Saturday, October 5, 2013
What I'm Reading: Revenge Wears Prada: The Devil Returns Discussion
Perhaps I'm just really out of the loop when it comes to current fiction, but I had no idea that Lauren Weisberger was even writing a follow-up novel to her 2003 best-selling The Devil Wears Prada. My cousin turned me on to the sequel when I asked her for light, fun summer reading recommendations, and this book was at the top of the list. Revenge Wears Prada: The Devil Returns picks up ten years after the end of the first novel and follows Andy Sachs as she navigates the rough waters of managing her own high-end wedding magazine, marriage, and the reappearance of Miranda Priestley in her life.
I'll be honest here and confess that it's been about six years since I read The Devil Wears Prada, and unlike my husband, I struggle to remember the minute detail of every book that I read. In fact, I have the superhuman ability to forget whole plot lines, characters, and major revelations. It's a rare gift. All of this is to say, I don't remember the first book all that well. I remember that I liked it, and considerably more than the movie. I liked that the characters were more interesting and developed. I liked that Andy was more flawed and relatable and Miranda more cold-hearted and inhuman. I liked that there were real consequences for Andy, such as losing her boyfriend, and that the book didn't offer the unbelievable optimistic ending that the movie did. The obsession with fashion, weight, and high-profile celebrities wasn't too appealing, but I appreciated that the book allowed me to peer into a world that is far from my own. The Devil Wears Prada is pretty much the definition of "for fun" reading, and I didn't begrudge it its place in the literary world.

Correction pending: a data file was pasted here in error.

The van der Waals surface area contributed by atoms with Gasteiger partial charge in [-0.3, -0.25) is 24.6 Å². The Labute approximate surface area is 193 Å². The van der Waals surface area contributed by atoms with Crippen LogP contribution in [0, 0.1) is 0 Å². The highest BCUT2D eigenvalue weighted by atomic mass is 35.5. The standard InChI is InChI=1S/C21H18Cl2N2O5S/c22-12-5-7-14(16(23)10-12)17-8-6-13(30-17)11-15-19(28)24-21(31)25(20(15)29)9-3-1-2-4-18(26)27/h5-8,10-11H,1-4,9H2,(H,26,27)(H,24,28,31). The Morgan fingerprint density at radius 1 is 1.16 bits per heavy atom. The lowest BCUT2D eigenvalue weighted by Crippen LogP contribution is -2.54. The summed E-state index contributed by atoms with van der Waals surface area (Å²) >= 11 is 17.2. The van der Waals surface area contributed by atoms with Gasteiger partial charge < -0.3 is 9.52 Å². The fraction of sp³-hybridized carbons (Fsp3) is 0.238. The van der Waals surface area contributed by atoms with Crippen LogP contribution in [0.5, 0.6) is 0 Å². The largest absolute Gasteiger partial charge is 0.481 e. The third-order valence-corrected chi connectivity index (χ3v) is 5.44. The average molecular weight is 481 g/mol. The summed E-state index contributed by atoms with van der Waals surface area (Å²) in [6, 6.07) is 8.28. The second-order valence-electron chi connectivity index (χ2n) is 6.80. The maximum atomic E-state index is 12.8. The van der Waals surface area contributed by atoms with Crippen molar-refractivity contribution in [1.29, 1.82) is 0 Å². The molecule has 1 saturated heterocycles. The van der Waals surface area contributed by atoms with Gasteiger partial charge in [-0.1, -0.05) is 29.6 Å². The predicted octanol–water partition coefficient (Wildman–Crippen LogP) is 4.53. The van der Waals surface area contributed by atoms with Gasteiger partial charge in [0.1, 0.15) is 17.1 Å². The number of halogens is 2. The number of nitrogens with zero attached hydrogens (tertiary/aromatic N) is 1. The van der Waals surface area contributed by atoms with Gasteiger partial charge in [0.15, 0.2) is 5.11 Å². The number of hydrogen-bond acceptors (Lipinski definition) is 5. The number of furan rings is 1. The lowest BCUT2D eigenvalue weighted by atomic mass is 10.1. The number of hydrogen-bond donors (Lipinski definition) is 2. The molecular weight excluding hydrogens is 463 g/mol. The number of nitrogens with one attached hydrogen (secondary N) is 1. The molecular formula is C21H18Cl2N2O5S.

I wasn't sure what to expect when I picked up Revenge Wears Prada: The Devil Returns, but it felt like all of the discoveries and resolutions that Andy made in the first book were completely for naught. By the end of The Devil Wears Prada, Andy moves out of Manhattan and back in with her parents, and after her year with Miranda Priestley, she is committed to staying out of the high-end fashion magazine industry, focusing instead on fiction writing. But despite all of this, Andy ends up launching a high-end wedding magazine called The Plunge with none other than her sworn enemy from her Runway days Emily Charlton. In the tens years since we last saw Andy, she has made a place for herself among New York City's most elite, indulging in (forced) weekends at the Hamptons, spa days, and yacht parties. Her free-spirited childhood friend and roommate Lily has long since escaped to Colorado and become a rock climbing, yoga fanatic, and her relationship with Alex has been over since before he relocated to Mississippi. Perhaps its out of sheer loneliness that Andy decides to make a best friend and eventual business partner out of Emily, but it's difficult to believe that Andy could put up with someone as superficial, bossy, and downright mean as Emily for ten years solid. Emily's constant digs about Andy's weight and fashion sense are insensitive and grating, and I really have to question Andy's perception that she's so different from Emily and everyone else like her.
The perfectly chiseled Manhattan media mogul husband certainly doesn't help, nor does the Monique Lhuillier wedding dress, daily used Equinox membership, or catered family affairs. Andy's life is such a far cry from anything approaching "normal" that she's hardly recognizable from the first book, and I was left wondering how this determined, intelligent, and wisened young women ended up surrounded by superficial elitists who don't care about anything of substance. And really, the easiest answer is that she has become just like everyone else.